public void UpdateStreet(string newStreet) { if (StreetValidator.Validate(newStreet)) { Address address = new Address(this); address.SetStreet(newStreet); } }

Now we can test the Validate method, and then the original UpdateStreet method separately.

We could also expose the method as public, or make it static since it doesn't change any state. However, this may not always be the case. Sometimes in order to perform the separation, we need to actually cut the cord.

Suppose that our validation now includes comparison to the current address' street:

public void UpdateStreet(string newStreet) { if(string.IsNullOrEmpty(street) && !street.StartsWith(" ") && !street.StartsWith("@")) && currentAddress.GetStreet().CompareTo(street) == 0) { Address address = new Address(this); address.SetStreet(newStreet); } }
currentAddress is a field in our class, so it's easy to extract it into a private method:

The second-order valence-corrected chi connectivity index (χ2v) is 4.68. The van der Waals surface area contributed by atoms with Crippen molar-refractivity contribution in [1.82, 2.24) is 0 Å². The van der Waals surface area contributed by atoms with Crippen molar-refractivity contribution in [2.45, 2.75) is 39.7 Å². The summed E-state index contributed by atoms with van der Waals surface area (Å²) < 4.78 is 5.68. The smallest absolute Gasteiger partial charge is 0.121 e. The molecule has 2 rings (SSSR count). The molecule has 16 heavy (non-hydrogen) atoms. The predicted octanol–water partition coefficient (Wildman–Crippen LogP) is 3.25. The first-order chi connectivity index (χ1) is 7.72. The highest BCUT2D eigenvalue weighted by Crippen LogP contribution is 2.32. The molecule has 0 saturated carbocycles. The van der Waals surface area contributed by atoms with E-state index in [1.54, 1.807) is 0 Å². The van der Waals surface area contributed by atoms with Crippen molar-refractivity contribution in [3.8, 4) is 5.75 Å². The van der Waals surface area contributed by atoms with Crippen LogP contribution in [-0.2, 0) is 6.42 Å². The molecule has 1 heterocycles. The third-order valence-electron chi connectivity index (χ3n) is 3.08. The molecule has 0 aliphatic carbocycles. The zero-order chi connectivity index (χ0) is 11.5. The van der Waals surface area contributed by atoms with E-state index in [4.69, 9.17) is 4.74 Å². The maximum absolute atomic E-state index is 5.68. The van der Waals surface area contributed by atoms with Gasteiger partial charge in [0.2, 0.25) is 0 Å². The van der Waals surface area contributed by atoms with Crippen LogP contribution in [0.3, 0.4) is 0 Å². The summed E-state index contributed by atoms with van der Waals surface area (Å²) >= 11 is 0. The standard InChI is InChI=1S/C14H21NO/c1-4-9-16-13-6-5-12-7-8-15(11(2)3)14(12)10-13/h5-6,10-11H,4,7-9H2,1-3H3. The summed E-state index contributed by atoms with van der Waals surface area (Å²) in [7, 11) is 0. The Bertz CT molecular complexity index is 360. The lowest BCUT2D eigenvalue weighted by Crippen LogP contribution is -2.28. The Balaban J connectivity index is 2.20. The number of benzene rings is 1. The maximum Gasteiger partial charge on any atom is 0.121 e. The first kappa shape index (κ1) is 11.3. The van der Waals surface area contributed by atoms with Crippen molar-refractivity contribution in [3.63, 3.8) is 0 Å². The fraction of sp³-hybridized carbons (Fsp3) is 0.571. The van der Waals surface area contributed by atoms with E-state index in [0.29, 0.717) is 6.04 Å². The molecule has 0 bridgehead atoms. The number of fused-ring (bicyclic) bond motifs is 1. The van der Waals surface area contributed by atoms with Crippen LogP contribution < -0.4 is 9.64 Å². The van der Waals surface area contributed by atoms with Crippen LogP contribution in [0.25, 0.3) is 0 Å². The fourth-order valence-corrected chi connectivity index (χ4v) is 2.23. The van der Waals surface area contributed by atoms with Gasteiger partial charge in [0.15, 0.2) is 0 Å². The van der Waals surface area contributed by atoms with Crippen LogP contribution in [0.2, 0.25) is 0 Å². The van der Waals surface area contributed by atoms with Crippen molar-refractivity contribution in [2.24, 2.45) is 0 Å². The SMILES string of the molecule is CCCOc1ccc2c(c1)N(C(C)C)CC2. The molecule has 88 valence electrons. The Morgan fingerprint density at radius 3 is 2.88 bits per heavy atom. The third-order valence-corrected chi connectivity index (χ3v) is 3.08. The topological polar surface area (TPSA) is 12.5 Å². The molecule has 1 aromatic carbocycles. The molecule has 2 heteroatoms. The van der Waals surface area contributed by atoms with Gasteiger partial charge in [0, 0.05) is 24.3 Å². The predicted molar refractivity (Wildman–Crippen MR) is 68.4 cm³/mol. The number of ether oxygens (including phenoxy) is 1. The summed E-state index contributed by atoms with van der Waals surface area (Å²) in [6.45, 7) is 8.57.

private bool ValidateStreet(string street) { return string.IsNullOrEmpty(street) && !street.StartsWith(" ") && !street.StartsWith("@") && currentAddress.GetStreet().CompareTo(street) == 0; }
However, extracting this into separate class, requires us to pass the currentAddress as a parameter. We can do this in two steps. First, we change the signature of the method, and add a parameter with the same name as the field:

private bool ValidateStreet(string street, Address currentAddress) { return string.IsNullOrEmpty(street) && !street.StartsWith(" ") && !street.StartsWith("@") && currentAddress.GetStreet().CompareTo(street) == 0; }
Now that we “shadowed” the field, we decoupled the method from its class. The method can now be extracted to a separate class.

I find people accept extract class (if it's safe and easy) more than exposing methods, or creating accessors. The effect is the same (and the risk that someone will call it is the same), but the simplicity makes it more bearable, I guess.

Extracting a class reduces the complexity of the code and testing. Instead of the combinatorial order code paths that need testing, we lowered the test cases into linear order. Testing is not only possible, but also more probable - we are always likely to test more when the there is less to test.

That trick we did when we added the parameter? We’ll discuss it with more details next.